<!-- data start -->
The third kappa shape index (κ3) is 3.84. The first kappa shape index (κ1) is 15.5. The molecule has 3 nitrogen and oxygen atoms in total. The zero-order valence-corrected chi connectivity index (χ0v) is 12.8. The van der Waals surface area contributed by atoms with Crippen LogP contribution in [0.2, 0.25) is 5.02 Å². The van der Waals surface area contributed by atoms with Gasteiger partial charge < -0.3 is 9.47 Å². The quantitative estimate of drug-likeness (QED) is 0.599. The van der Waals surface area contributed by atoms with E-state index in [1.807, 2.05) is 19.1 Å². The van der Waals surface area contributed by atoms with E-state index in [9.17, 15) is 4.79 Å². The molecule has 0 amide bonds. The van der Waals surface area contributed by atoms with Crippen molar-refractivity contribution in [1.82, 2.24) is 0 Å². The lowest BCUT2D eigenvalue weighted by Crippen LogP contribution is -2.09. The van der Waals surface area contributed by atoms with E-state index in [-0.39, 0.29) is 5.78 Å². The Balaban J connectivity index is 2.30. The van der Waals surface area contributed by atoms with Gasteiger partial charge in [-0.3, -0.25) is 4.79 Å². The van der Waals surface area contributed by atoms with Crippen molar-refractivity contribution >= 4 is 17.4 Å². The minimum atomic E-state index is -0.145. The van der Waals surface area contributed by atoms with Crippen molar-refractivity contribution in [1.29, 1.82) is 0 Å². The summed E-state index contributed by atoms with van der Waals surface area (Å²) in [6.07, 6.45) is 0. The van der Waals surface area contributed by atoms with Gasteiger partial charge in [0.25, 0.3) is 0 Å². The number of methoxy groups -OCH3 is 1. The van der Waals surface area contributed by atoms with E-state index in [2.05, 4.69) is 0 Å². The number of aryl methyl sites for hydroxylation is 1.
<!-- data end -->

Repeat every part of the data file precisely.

The third kappa shape index (κ3) is 3.84. The first kappa shape index (κ1) is 15.5. The molecule has 3 nitrogen and oxygen atoms in total. The zero-order valence-corrected chi connectivity index (χ0v) is 12.8. The van der Waals surface area contributed by atoms with Crippen LogP contribution in [0.2, 0.25) is 5.02 Å². The van der Waals surface area contributed by atoms with Gasteiger partial charge < -0.3 is 9.47 Å². The quantitative estimate of drug-likeness (QED) is 0.599. The van der Waals surface area contributed by atoms with E-state index in [1.807, 2.05) is 19.1 Å². The van der Waals surface area contributed by atoms with E-state index in [9.17, 15) is 4.79 Å². The molecule has 0 amide bonds. The van der Waals surface area contributed by atoms with Crippen molar-refractivity contribution in [1.82, 2.24) is 0 Å². The lowest BCUT2D eigenvalue weighted by Crippen LogP contribution is -2.09. The van der Waals surface area contributed by atoms with E-state index in [-0.39, 0.29) is 5.78 Å². The Balaban J connectivity index is 2.30. The van der Waals surface area contributed by atoms with Gasteiger partial charge in [-0.3, -0.25) is 4.79 Å². The van der Waals surface area contributed by atoms with Crippen molar-refractivity contribution >= 4 is 17.4 Å². The minimum atomic E-state index is -0.145. The van der Waals surface area contributed by atoms with Crippen molar-refractivity contribution in [1.29, 1.82) is 0 Å². The summed E-state index contributed by atoms with van der Waals surface area (Å²) in [6.07, 6.45) is 0. The van der Waals surface area contributed by atoms with Gasteiger partial charge in [0.25, 0.3) is 0 Å². The number of methoxy groups -OCH3 is 1. The van der Waals surface area contributed by atoms with E-state index in [2.05, 4.69) is 0 Å². The number of aryl methyl sites for hydroxylation is 1.